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Browsing by Subject "causal models"

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  • Heimola, Mikko (2014)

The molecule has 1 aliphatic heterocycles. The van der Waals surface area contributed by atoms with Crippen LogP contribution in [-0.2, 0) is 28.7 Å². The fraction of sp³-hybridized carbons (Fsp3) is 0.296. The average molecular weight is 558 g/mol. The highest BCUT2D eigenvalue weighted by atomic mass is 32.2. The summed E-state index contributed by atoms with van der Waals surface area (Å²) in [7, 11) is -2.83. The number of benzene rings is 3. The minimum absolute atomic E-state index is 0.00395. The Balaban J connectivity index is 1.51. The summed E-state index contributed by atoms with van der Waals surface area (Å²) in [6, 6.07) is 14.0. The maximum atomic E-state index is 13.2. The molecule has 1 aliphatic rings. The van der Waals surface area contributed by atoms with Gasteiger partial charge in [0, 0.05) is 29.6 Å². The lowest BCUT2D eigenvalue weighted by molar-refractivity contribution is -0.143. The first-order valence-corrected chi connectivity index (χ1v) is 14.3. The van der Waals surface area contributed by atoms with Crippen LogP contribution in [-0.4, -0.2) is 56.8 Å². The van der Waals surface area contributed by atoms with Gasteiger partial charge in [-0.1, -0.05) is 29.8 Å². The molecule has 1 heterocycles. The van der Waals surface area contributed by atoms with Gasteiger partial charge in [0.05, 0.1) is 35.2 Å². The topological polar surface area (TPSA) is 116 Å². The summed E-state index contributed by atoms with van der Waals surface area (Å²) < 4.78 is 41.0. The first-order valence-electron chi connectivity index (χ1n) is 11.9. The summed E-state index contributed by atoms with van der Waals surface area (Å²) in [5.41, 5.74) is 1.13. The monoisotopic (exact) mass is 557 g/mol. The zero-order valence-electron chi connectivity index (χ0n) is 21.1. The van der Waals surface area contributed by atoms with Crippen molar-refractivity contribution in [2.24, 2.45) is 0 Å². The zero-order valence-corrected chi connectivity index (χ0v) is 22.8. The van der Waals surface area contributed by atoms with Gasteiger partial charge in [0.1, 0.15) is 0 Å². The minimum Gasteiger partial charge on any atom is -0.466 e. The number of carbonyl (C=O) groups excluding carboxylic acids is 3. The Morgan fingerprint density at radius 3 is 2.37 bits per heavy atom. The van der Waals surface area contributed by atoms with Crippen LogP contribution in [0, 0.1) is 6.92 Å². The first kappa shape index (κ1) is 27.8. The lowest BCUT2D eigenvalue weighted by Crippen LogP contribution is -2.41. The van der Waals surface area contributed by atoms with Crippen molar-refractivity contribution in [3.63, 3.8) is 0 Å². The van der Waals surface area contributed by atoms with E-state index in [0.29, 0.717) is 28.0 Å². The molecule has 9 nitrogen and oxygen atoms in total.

Aims: In earlier research it has been found that music can elicit strong emotional responses, and that mood affects the way they are processed. The brain basis of musical emotions has however been studied less than that of facial emotions. Also, there have been no studies on how depressed mood affects musical emotions in the brain. In the present study, both the effect of depressed mood state and that of depressive disorder on neural processing of musical emotions is studied. The aim is to identify brain regions affected, and to model the effective connectivity between these regions and the impact of depressed mood state and depressive disorder on this system. Methods: A functional magnetic resonance imaging (fMRI) experiment was conducted, in which 56 adult subjects listened to emotional (happy, sad, and fearful) music. The experiment consisted of two conditions: in the implicit condition the subjects were asked how many instruments were playing, and in the explicit which of the three emotions best characterised the musical excerpt. The subjects also completed the Montgomery-Åsberg Depression Rating Scale (MADRS) and the Profile of Mood States (POMS). The behavioural and imaging data were analysed both within the general linear model (GLM) to identify affected brain regions and the dynamic causal modelling (DCM) framework to model how sensory inputs enter the brain system and how experimental conditions modulate connections between specified brain regions. Results and conclusions: The subjects were mostly not clinically depressed (76%) and the MADRS scores were not correlated with neural activity in the brain. The POMS Depression scale was however associated with attenuated activity in the right posterior cingulate cortex (PCC) while listening to happy and fearful music under the implicit condition. As PCC has been associated with internally directed cognition and the management of brain's attention networks, this attenuation is likely to reflect the incongruence between stimuli and mood state, which would result in increased attention and/or a decrease in explorative cognitive activity. Comparisons of DCM models consisting of PCC, superior temporal gyrus (STG) and the amygdala indicated that auditory stimuli enter into this system via the auditory cortex in STG. The analyses could not determine whether the emotional content of the stimuli modulates connectivity between these regions, but MADRS and POMS scores were associated with amygdala connectivity. This is in line with the view that depressive disorder disrupts the amygdala's role in orienting to affective information.